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Old February 27th, 2004, 06:11 PM
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phatcat_ca phatcat_ca is offline
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Loose leash walking

Just needing some suggestions on my Golden retriever puppy who from time to time pulls on the leash during our walks, particularly when we are heading home. I immediately stop when she pulls, but I've already trained her to sit when I stop, so the last leg of the walk has her sitting every other step.

Now what?
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Old February 28th, 2004, 11:33 AM
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Spoiled Spoiled is offline
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Make it clear that you don't want her to pull.

When she pulls, snap the leash and say no. If that doesn't help, use a gentle leader when she pulls. If she pulls, imediatly put the gentle leader on her and leave it there for a few minuts. Also when she pulls, start going the other way, or back up quickly.
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Old March 31st, 2004, 01:24 PM
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Dog pulls on leash

Here are 2 things you can try

1- Instead of stopping you can just immediately change direction when she pulls. This lets her know you are the leader. Try this when she first goes out that way on your return home hopefully she will learn not to pull and you will eventually get home.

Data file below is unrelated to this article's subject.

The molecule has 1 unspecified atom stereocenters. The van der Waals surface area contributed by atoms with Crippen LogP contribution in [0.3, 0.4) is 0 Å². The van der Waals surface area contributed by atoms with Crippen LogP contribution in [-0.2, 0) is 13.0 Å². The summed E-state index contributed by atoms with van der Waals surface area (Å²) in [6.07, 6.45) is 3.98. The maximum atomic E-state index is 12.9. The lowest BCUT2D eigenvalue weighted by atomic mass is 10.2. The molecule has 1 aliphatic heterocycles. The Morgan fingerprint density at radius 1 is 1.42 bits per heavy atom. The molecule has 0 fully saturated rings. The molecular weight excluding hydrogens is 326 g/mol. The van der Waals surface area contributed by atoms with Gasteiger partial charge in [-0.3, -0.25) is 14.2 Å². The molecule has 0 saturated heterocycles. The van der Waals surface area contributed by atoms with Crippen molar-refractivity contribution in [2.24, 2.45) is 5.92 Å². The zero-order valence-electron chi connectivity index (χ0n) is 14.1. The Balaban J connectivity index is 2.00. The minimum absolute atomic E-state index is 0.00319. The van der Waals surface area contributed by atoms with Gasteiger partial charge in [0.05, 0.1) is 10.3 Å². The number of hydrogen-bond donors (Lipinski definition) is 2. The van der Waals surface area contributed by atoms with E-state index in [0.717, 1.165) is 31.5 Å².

2 - Use a head halter like Genle Leader or Halti. When the dog pulls flip the nose part on. When the dog is good flip it off.

For more info. on these types of head halters see:
http://www.pets.ca/articles/article-doghalter.htm

Good luck

Julie Sansregret - AHT, Dog trainer
Guides Canins
1313, rue PineRidge,
St-Lazare-de-Vaudreuil, Qué.
J7T 2M7 (450) 424-1469
www.guidescanins.com
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Old April 3rd, 2004, 12:57 AM
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woodbyter woodbyter is offline
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Choke halter

I figure the word CHOKE will get someone's attention.
I have one of those strong willed, do or die pullers whose life is not complete unless he is pulling at a lead.
You can talk training or whatever but he is an Alpha Dog and must be in the lead when we walk in the forrests of our property.
I have found a halter arrangement that fits under and around his front legs and when he pulls it tighens around his front shoulders area and not his neck thus causing him to quite pulling almost at once. The lead is connected just above his front shoulder area to a hook that transfers any pulling force to the front legs and shoulders. He actually looks like a well trained dog walking on this device. It is not for a lack of training that he acts this way he is just one stubborn dog that is otherwise a great companion and has an acre run to play in with his buddy but when we take our daily walk in the woods he likes to lunge ahead and this halter keeps him from dislocating my shoulder and allows him to walk in comfort also.